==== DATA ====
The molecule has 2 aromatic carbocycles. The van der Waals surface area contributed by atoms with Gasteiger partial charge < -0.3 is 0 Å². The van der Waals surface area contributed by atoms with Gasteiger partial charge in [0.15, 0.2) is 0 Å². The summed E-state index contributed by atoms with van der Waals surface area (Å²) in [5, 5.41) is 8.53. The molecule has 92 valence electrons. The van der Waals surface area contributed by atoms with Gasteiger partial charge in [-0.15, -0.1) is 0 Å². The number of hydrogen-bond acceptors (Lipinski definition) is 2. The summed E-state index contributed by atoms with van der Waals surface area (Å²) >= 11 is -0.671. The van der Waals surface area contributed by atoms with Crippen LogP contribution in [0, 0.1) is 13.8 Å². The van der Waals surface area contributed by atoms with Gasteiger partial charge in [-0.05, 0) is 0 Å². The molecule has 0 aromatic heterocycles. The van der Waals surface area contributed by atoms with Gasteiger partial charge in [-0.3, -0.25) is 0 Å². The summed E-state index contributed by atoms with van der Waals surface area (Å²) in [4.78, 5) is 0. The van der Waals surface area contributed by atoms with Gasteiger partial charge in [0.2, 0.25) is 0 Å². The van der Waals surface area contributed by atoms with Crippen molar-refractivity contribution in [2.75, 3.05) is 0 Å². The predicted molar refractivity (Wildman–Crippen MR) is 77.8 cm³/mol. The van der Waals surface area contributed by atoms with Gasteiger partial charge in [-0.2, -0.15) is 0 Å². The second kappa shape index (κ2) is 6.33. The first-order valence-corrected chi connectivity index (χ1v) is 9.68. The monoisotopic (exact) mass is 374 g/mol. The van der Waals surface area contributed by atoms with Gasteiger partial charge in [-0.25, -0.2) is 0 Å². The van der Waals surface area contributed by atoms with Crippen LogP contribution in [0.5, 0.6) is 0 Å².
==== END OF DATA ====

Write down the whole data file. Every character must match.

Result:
The molecule has 2 aromatic carbocycles. The van der Waals surface area contributed by atoms with Gasteiger partial charge < -0.3 is 0 Å². The van der Waals surface area contributed by atoms with Gasteiger partial charge in [0.15, 0.2) is 0 Å². The summed E-state index contributed by atoms with van der Waals surface area (Å²) in [5, 5.41) is 8.53. The molecule has 92 valence electrons. The van der Waals surface area contributed by atoms with Gasteiger partial charge in [-0.15, -0.1) is 0 Å². The number of hydrogen-bond acceptors (Lipinski definition) is 2. The summed E-state index contributed by atoms with van der Waals surface area (Å²) >= 11 is -0.671. The van der Waals surface area contributed by atoms with Crippen LogP contribution in [0, 0.1) is 13.8 Å². The van der Waals surface area contributed by atoms with Gasteiger partial charge in [-0.05, 0) is 0 Å². The molecule has 0 aromatic heterocycles. The van der Waals surface area contributed by atoms with Gasteiger partial charge in [-0.3, -0.25) is 0 Å². The summed E-state index contributed by atoms with van der Waals surface area (Å²) in [4.78, 5) is 0. The van der Waals surface area contributed by atoms with Gasteiger partial charge in [0.2, 0.25) is 0 Å². The van der Waals surface area contributed by atoms with Crippen molar-refractivity contribution in [2.75, 3.05) is 0 Å². The predicted molar refractivity (Wildman–Crippen MR) is 77.8 cm³/mol. The van der Waals surface area contributed by atoms with Gasteiger partial charge in [-0.2, -0.15) is 0 Å². The second kappa shape index (κ2) is 6.33. The first-order valence-corrected chi connectivity index (χ1v) is 9.68. The monoisotopic (exact) mass is 374 g/mol. The van der Waals surface area contributed by atoms with Gasteiger partial charge in [-0.25, -0.2) is 0 Å². The van der Waals surface area contributed by atoms with Crippen LogP contribution in [0.5, 0.6) is 0 Å².